North of Smokey Fisherman’s Association v. Canada (Attorney General)

In Fish Cases, Judicial Review/Crown Liability on (Updated )

This case involved a judicial review proceeding against the Minister of Fisheries challenging his decision to open a winter cod fishery in the Sydney Bight area east of Cape Breton. While the hearing of the proceeding was pending, the applicant, an association of fishermen, brought on a motion for an interlocutory injunction enjoining the Minister from opening the fishery.

The court dismissed the application for an injunction for the reasons set out below.

S. 22 of the Crown Liability and Proceedings Act prohibits injunctions against the Crown when acting within the powers granted to it by law (although allowing declarations). Since the applicant was not able to show any statutory provision contravened by the Minister or any evidence that his decision was motivated by irrelevant considerations or that he acted arbitrarily or in bad faith, s. 22 applies. In this regard, the court appears to have rejected an argument that the Oceans Act, SC. 1996, c. 31 bound the Minister to take the precautionary approach to management.

Alternatively, the court ruled that the applicant did not satisfy the three-part test for an injunction.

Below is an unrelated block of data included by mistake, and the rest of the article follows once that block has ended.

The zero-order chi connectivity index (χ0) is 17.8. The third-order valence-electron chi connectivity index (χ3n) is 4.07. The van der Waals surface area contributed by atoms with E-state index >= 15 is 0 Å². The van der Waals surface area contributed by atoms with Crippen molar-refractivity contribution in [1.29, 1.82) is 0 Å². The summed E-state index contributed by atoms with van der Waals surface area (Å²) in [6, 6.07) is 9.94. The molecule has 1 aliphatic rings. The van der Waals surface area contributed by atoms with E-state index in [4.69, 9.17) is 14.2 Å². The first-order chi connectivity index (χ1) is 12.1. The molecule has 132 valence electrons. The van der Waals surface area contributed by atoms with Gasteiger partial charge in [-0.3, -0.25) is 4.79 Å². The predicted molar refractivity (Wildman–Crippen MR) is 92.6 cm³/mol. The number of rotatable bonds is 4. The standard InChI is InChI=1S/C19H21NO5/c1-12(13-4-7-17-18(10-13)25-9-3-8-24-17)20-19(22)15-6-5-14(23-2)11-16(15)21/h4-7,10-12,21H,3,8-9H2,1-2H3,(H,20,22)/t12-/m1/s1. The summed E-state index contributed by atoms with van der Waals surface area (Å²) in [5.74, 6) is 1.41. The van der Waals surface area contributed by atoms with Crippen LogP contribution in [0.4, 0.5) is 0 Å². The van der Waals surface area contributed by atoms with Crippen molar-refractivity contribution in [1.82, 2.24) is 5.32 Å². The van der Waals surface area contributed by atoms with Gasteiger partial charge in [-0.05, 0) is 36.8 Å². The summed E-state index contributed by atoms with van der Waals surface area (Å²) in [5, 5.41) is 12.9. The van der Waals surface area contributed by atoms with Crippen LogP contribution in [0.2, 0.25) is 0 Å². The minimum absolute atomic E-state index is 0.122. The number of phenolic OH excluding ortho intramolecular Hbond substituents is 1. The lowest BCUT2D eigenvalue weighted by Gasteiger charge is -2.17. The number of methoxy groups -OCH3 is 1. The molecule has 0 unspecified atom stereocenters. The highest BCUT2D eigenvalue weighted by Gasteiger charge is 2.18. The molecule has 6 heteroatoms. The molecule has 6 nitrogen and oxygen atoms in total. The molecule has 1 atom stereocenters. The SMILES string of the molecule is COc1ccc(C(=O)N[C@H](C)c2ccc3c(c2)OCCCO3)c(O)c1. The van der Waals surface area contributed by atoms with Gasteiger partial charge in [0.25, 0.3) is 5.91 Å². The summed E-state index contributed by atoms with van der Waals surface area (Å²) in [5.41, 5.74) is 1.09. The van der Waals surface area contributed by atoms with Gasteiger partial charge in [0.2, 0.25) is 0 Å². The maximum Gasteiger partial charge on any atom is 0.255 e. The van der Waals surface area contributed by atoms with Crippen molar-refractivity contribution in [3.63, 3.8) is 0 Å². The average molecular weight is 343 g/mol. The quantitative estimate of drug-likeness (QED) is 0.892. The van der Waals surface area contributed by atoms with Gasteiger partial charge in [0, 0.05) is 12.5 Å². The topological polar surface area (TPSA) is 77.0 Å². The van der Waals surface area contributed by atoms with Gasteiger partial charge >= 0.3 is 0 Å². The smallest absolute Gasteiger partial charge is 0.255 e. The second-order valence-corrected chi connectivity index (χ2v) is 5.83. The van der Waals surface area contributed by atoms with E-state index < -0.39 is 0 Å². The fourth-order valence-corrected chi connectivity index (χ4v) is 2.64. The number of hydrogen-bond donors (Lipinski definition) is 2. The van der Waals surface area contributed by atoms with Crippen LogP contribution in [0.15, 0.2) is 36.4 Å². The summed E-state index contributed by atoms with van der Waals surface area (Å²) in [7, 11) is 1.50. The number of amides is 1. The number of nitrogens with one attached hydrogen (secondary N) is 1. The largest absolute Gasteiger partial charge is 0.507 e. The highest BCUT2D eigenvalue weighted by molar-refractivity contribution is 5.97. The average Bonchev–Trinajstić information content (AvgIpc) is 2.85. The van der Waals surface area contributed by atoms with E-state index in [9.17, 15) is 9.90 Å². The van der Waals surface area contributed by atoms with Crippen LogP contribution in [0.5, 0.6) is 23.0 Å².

With respect to whether or not there existed a “serious issue to be tried”, the court noted that when the result of the interlocutory motion will, in effect, amount to a final determination of the application, the threshold for satisfying the test is raised and the applicant must make out a prima facie case.

With respect to “irreparable harm”, the court noted that it was necessary to show irreparable harm to the applicant itself.

With respect to “balance of convenience”, the court noted that “an action taken by the Crown is prima facie deemed to be in the public interest . . .” (para. 24). When a public authority is prevented from exercising its statutory powers, “it can be said that the public interest, of which the authority is the guardian, suffers irreparable harm . . . A court should not, as a general rule, attempt to ascertain whether actual harm would result (para. 26) . . . Here, NOSFA, in effect, seeks to have the court manage or police the fishery. That is not a function of the court.” (para. 27).